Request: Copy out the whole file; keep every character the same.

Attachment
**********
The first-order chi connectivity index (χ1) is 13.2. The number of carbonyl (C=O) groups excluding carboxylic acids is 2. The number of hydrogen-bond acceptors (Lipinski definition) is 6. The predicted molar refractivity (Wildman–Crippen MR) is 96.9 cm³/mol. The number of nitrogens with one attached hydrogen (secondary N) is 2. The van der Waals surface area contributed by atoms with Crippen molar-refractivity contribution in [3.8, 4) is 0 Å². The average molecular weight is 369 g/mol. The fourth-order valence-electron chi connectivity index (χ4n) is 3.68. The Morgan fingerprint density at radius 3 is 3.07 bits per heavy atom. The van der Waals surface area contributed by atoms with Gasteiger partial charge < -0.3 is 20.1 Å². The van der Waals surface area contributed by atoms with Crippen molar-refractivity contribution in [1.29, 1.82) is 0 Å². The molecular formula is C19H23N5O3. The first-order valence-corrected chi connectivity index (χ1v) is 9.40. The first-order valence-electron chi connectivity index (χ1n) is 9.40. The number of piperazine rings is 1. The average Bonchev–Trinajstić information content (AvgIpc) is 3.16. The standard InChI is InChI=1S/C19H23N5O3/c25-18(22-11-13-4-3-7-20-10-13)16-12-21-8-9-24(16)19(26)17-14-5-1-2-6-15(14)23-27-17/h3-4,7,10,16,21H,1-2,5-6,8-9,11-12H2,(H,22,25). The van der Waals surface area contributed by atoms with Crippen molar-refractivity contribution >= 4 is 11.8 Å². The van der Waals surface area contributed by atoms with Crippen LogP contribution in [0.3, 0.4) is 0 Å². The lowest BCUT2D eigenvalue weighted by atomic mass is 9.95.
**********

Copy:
The first-order chi connectivity index (χ1) is 13.2. The number of carbonyl (C=O) groups excluding carboxylic acids is 2. The number of hydrogen-bond acceptors (Lipinski definition) is 6. The predicted molar refractivity (Wildman–Crippen MR) is 96.9 cm³/mol. The number of nitrogens with one attached hydrogen (secondary N) is 2. The van der Waals surface area contributed by atoms with Crippen molar-refractivity contribution in [3.8, 4) is 0 Å². The average molecular weight is 369 g/mol. The fourth-order valence-electron chi connectivity index (χ4n) is 3.68. The Morgan fingerprint density at radius 3 is 3.07 bits per heavy atom. The van der Waals surface area contributed by atoms with Gasteiger partial charge < -0.3 is 20.1 Å². The van der Waals surface area contributed by atoms with Crippen molar-refractivity contribution in [1.29, 1.82) is 0 Å². The molecular formula is C19H23N5O3. The first-order valence-corrected chi connectivity index (χ1v) is 9.40. The first-order valence-electron chi connectivity index (χ1n) is 9.40. The number of piperazine rings is 1. The average Bonchev–Trinajstić information content (AvgIpc) is 3.16. The standard InChI is InChI=1S/C19H23N5O3/c25-18(22-11-13-4-3-7-20-10-13)16-12-21-8-9-24(16)19(26)17-14-5-1-2-6-15(14)23-27-17/h3-4,7,10,16,21H,1-2,5-6,8-9,11-12H2,(H,22,25). The van der Waals surface area contributed by atoms with Crippen molar-refractivity contribution >= 4 is 11.8 Å². The van der Waals surface area contributed by atoms with Crippen LogP contribution in [0.3, 0.4) is 0 Å². The lowest BCUT2D eigenvalue weighted by atomic mass is 9.95.